Following Theodore Lyman’s death in 1839, the property was inherited by his eldest son, George Williams Lyman (1786-1880). After graduating from Harvard in 1806, George continued in the shipping business, trading in China and Europe. But with shipping prospects diminished by the 1807 embargo and the War of 1812, George embarked on new pursuits. During his lifetime, he was involved with a group called the Boston Associates in the creation of New England’s textile mills, and served as a director of the Boston and Lowell Railroad and a director of the Columbian Bank, as president of the Massachusetts Hospital Life Insurance Company, and of the Massachusetts Society for Promoting Agriculture. His first wife was Elizabeth Gray Otis, the daughter of Harrison Gray Otis and Sally Foster Otis, prominent Bostonians who built a Federal-style mansion in Boston’s Bowdoin Square, now owned by Historic New England. After Elizabeth’s death in 1824, George married Anne Pratt, a niece of his mother’s. His family, like Theodore’s, was large, with two sons and a daughter from his first marriage followed by two daughters and a son from his second.
To the three children of his second marriage, George Lyman gave land on the hill north of his Waltham estate where he and Anne had summered before moving to The Vale. This allowed each of them to build a summer home there in the 1860s, creating a family compound around which the bonds of family became even more deeply rooted in the ancestral retreat. The growing families of Arthur Theodore Lyman (1832-1915), and his sisters Sarah (Mrs. Philip H. Sears) and Lydia (Mrs. Robert Treat Paine) were a delight to George and Anne Lyman.
Upon George’s death, the estate was purchased by Arthur, the eldest son from George’s second marriage, as the oldest son, George T. Lyman, “could not afford it” (according to family accounts) and the next oldest, William Pratt Lyman, had predeceased George. Arthur entered business during times that included the Panic of 1857 (a dislocation that caused his marriage to Ella Bancroft Lowell to be postponed to 1858), the Civil War, and the post-war recovery years. A brilliant student, Arthur trained as a lawyer but followed in his father’s footsteps, working in the textile industry. He became highly successful, serving in high positions of responsibility for many of the textile mills located in Lowell, Lawrence, and nearby communities.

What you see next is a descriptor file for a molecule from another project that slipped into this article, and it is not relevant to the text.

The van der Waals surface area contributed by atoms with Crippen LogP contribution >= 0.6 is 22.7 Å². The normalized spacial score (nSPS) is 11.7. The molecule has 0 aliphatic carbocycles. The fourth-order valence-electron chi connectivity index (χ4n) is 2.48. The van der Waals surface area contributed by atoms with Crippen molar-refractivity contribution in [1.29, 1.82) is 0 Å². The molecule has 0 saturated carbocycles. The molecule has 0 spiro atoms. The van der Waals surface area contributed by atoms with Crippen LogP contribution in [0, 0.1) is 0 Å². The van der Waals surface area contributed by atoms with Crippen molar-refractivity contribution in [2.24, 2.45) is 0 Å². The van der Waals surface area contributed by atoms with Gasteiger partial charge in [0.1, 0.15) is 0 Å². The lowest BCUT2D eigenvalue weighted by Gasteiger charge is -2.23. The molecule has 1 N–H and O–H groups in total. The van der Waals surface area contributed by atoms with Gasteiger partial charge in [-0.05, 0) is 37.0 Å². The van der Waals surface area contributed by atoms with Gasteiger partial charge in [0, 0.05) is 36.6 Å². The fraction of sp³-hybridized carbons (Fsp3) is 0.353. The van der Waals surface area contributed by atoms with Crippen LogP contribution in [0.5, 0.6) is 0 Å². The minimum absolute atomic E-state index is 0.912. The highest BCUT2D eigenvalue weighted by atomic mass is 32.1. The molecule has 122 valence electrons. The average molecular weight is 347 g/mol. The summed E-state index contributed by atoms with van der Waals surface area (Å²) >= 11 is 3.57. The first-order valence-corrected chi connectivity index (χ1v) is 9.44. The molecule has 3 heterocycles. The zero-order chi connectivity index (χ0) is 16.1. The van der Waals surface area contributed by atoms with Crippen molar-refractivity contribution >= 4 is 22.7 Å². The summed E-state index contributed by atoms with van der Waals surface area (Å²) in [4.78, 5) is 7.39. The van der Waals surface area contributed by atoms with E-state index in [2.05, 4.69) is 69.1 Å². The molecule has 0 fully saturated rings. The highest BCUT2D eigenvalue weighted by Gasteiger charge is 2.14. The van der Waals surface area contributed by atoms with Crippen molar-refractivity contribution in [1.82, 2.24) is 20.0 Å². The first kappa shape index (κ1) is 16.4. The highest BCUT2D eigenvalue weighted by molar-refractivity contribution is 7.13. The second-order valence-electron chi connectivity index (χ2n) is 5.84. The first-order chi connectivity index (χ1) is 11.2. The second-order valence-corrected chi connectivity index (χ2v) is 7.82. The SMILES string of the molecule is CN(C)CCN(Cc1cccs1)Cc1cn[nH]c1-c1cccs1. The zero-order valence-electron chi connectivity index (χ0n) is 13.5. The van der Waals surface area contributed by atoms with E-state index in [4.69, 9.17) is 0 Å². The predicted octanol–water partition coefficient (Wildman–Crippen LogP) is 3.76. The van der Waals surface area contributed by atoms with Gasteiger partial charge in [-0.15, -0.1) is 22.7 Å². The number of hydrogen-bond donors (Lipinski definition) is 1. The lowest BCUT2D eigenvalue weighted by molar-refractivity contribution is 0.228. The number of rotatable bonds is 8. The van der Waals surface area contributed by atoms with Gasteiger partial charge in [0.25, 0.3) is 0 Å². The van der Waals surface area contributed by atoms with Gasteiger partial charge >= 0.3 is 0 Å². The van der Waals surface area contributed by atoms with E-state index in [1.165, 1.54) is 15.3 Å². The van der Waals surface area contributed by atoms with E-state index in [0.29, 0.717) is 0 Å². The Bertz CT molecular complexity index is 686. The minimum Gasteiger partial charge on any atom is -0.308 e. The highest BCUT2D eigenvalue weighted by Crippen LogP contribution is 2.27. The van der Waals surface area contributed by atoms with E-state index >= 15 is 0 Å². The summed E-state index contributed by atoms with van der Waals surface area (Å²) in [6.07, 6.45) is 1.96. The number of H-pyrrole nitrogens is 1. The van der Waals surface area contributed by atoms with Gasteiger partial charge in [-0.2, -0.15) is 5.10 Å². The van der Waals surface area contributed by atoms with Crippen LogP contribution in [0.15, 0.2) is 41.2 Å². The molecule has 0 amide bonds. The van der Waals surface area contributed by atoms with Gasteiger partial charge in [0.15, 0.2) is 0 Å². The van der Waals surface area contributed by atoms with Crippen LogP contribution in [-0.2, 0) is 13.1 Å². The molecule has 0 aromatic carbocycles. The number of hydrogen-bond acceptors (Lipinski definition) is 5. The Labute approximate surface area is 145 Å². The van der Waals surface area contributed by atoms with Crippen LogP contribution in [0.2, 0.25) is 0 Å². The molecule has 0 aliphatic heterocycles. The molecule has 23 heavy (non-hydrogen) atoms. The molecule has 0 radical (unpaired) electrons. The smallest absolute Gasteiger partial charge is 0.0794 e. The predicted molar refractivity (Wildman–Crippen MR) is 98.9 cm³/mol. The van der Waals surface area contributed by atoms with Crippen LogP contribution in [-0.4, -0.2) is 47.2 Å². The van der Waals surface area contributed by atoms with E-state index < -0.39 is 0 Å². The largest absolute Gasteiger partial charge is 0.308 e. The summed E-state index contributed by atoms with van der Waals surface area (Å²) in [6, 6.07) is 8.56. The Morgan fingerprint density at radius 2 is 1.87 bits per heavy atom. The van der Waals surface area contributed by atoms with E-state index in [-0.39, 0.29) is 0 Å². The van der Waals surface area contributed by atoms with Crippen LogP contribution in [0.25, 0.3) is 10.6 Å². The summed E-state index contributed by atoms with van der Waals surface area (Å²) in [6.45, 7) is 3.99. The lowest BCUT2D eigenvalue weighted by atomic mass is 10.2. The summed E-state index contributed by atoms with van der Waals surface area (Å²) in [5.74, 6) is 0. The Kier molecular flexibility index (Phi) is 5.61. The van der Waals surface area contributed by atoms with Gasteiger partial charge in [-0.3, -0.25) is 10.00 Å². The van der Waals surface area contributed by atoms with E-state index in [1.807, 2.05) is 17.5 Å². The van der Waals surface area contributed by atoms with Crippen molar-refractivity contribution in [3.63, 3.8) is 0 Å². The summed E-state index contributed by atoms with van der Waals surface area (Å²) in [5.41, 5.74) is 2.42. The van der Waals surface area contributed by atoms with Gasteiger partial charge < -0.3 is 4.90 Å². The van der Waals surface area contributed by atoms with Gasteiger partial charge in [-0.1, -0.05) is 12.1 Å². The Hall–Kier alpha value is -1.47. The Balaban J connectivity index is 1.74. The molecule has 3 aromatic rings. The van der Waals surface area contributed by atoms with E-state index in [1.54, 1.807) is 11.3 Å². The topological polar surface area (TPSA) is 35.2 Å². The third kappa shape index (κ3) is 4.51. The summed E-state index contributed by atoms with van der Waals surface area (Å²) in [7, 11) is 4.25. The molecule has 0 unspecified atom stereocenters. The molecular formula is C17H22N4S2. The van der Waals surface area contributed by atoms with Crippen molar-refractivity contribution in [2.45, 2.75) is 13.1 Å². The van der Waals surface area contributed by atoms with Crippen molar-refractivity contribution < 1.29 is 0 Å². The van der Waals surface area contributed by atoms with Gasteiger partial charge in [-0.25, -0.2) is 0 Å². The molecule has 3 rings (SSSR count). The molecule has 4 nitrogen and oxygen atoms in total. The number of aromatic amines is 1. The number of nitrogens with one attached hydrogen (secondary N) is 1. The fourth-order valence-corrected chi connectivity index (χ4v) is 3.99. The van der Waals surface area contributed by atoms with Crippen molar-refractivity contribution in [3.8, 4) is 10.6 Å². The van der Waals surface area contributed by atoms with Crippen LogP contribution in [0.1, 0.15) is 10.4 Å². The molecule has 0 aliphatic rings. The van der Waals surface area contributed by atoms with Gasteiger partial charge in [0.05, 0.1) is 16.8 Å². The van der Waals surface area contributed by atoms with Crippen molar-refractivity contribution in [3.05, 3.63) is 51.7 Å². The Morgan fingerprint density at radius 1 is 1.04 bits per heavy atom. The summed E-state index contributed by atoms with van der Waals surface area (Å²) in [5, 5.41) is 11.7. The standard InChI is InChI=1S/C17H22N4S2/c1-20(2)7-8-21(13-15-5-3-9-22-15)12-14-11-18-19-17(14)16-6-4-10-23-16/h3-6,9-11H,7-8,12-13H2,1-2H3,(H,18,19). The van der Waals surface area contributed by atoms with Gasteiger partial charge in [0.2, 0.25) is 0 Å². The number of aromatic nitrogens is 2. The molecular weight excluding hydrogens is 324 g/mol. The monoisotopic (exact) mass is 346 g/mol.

For Ella and Arthur, the parents of six children who ranged from twenty-two to three years of age when The Vale was acquired, the mansion was much in need of significant enlargement. They hired Boston architect and Waltham native Henry W. Hartwell of the firm Hartwell and Richardson to undertake this large project. The alterations included updating the kitchen and laundry wing, extending the second floor with additional bedrooms, creating an entire third floor of servants’ bedrooms, relocating the main staircase with its prominent Palladian window, constructing two-story bays on the south elevation, and installing up-to-date bathrooms. All of these changes thoughtfully extended the original Federal architecture in the picturesque and fashionable Queen Anne style which added elaborate woodwork, colorful tile, floral wallpapers, and patterned chimneys and sash to the old house. The couple chose to leave unchanged the ballroom (which the Lymans knew as the library) and bow parlor – both pristine examples of Federal-period design and sacred to the memories of family gatherings for funerals, weddings, and baptisms.